''Convulsions or something like that''
Eric’s hands shivered like they had been on regular, subway-rushed school days. I would always yell at him to hurry the fuck up, and I had assumed his hands would shake because he was sleepy. That morning, I wasn’t screaming at him because it was a Sunday, and we had nowhere to be. He sat on our couch wrapped in a blanket, watching the opening credits of *Argo*. His hands shook violently, and he dropped the glass of seltzer he had been nursing. I brought him another seltzer glass from the kitchen, where I had been making myself a bowl of cereal. He dropped the glass again, and it shattered on the strip of wood floor between the couch and the carpet. Then he tumbled off of the couch with unfamiliar leg spasms too. I woke up my parents. He was jerking, tripping, and shuffling backwards with the broom as he tried to sweep up the broken glass. My dad said, “You’re not controlling that movement?” Or something like that. Eric was mumbling and had trouble responding. I ran off down the narrow hallway, the spine of our home, back to my parent’s room and played with the little marble box of cufflinks and loose, single earrings leftover from their lost pair.
I came back out to the front of the house when my somehow calm Mom told me he was having a fullblown seizure, and I should have but could not but did not want to stay in the kitchen to call an ambulance on the landline. Mom called 911 there as I should have. From the kitchen, I could see Eric on the brown armchair. Little back shakes, and hopefully not the blue lips. Was he foaming like some medical TV show patient? I couldn’t see. Dad holding, crying. Mom talking, holding. I went to my bedroom where my dog and I could bark and scream, and I watched myself cry in the mirror. Of course, the mirror. I tried to piece the scene together on a note on my phone, aspiring towards some sort of sense, artful angst, or accuracy, in what ended up being weak words:
*you bark and punch and drink and stop drinking and eating and sleeping but you bark and punch and you don’t know what’s good for you and you won’t listen to me even though this is about you and I’m hiding in my room and looking at cuff links and thinking about how to phrase this instead of being outside.*
I hope I wrote that after the paramedics came.
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Eric was belligerent, confused, yelling, swinging at these buff EMT men who took control of the situation. Then I began screaming like I would have on a subway-rushed weekday, though it was a Sunday, and he had just had a seizure. “Eric shut up! Eric you don’t know what’s good for you, they’re trying to help you! Eric you don’t take care of yourself!” Or something like that. Apparently the seizure makes you aggressive and confused. I just am aggressive and confused without the epilepsy, especially towards my brother.
While my parents and brother went to the hospital, I went to my cousin’s house, still blubbering. The last time I went over crying was when I was afraid of a rat I saw in our cupboard.
My cousin Andrés asked, “More mice?”
“No," I said, "Eric had a seizure.”
“Oh, shit,” he said.
His sister Danielle ran in later, “What happened? Is he okay?”
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I am bad at telling or knowing how to tell. How are we supposed to recount these true, worst things that did not even directly happen to me? At the cousins', I texted one friend about Eric's seizure while asking after her sister who had drank too much Four Loko the night before. I told another who had asked about my night that I did not really want to talk. On Monday, I explained to Eric’s friend "what the fuck happened." I mentioned it casually, an uncharacteristically quiet martyr, to a few of mine on the subway home when our little brothers’ sloppy, drunken behavior at the schoolwide party came up in conversation. I told my English teacher that I did not even watch the seizure happen but still asked for an extension. But it’s not about me.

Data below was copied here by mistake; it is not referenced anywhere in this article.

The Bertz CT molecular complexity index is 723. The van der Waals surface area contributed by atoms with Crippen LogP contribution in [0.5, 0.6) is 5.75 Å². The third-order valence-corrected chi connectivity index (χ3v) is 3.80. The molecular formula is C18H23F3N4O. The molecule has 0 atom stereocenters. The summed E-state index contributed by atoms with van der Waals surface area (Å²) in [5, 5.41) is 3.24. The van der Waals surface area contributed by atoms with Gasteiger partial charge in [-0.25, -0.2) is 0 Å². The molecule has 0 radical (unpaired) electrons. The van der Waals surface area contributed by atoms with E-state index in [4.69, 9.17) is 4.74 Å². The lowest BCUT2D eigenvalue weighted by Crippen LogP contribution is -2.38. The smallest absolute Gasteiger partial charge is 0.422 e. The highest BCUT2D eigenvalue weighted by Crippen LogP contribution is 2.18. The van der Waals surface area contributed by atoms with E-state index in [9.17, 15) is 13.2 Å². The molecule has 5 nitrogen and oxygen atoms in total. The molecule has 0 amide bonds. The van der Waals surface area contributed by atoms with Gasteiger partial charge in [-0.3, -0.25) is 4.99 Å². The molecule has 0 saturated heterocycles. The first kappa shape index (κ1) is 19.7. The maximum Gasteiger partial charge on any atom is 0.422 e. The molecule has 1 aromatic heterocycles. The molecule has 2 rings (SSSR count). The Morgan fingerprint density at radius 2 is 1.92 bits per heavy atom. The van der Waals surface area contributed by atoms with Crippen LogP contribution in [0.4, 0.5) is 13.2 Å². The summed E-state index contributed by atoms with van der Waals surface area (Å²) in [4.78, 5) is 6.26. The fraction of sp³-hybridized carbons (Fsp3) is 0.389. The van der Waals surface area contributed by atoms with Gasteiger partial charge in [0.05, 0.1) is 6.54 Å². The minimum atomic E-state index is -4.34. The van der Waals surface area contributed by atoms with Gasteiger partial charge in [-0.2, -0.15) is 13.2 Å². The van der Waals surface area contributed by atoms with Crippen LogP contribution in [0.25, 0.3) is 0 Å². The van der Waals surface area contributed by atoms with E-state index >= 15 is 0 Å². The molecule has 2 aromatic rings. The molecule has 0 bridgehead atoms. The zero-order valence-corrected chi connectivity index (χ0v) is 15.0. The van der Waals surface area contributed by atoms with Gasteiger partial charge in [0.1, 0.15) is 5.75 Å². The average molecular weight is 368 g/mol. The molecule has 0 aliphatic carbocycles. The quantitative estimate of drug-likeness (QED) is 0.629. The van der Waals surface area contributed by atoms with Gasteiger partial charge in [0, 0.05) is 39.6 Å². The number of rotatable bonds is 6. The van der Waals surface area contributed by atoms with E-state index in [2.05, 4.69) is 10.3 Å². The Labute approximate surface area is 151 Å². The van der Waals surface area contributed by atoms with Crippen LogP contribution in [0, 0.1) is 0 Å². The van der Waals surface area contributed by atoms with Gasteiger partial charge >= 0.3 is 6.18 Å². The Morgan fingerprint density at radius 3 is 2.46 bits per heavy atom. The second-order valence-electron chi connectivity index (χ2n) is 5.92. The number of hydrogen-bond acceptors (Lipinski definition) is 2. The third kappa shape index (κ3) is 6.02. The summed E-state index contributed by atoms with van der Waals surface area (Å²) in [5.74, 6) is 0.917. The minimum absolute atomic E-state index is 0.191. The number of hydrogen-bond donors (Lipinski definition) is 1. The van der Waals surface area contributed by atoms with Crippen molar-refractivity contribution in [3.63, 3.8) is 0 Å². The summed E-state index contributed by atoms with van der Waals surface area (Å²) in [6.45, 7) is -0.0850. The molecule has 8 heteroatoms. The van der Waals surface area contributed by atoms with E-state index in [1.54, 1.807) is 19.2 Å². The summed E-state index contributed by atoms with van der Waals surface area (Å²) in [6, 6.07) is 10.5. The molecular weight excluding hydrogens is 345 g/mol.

Eric was fine. I called him at the hospital, “Are you okay?” “Yeah, why?” he asked. Typical. It was okay, a nice out Sunday, saturated by the swollen eye pain and salty energy after a big cry. I came home, and *Argo* was on, far past the cartoon opening credits that were playing when he had dropped his seltzer that morning. While the Americans were leaving the plane triumphantly, he slept with my parents on the couch, wearing the thin paper hospital bracelet.
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*Argo* won an Oscar. I finally watched most of it. He’s had two more seizures. The second one was after track practice, I think it was small, I think he missed a dose of his epilepsy medication. The third seizure happened at his favorite restaurant, Shake Shack, maybe also because of dehydration or forgetting to take his meds. His friends got him an ambulance. When I called him after he went to the hospital to see if he was okay, he joked that he was just visiting his nurse friend.
Since then, he has only gone back to the Columbia Presbyterian Children's Hospital for testing where they attach what looks like a big sock to his whole head, and it’s full of primary colored wires and cables, red and blue and green and yellow. He lies like that in the hospital bed for 24 hours watching SportsCenter or one of all the crime series he somehow has time to watch. I love how you can watch his head pulse on screen. I hate how tragic he looks as an overgrown child in a children's hospital whose walls are covered in picture book paintings. The hospital is in a very pretty part of Washington Heights, and we take the B train uptown and bring him Dominican food from the neighborhood.
If you pry, all he really says is that he feels weird before the seizures happen, wishes he could say that he is okay just unconscious during, and tired after. His “seizure disorder,” as he calls it, is not a big part of his life. He still drinks and smokes, while my Mom, Dad, and I watch over his shoulder, confused about how his response to adolescence is self-medication whereas mine was anxious masochism.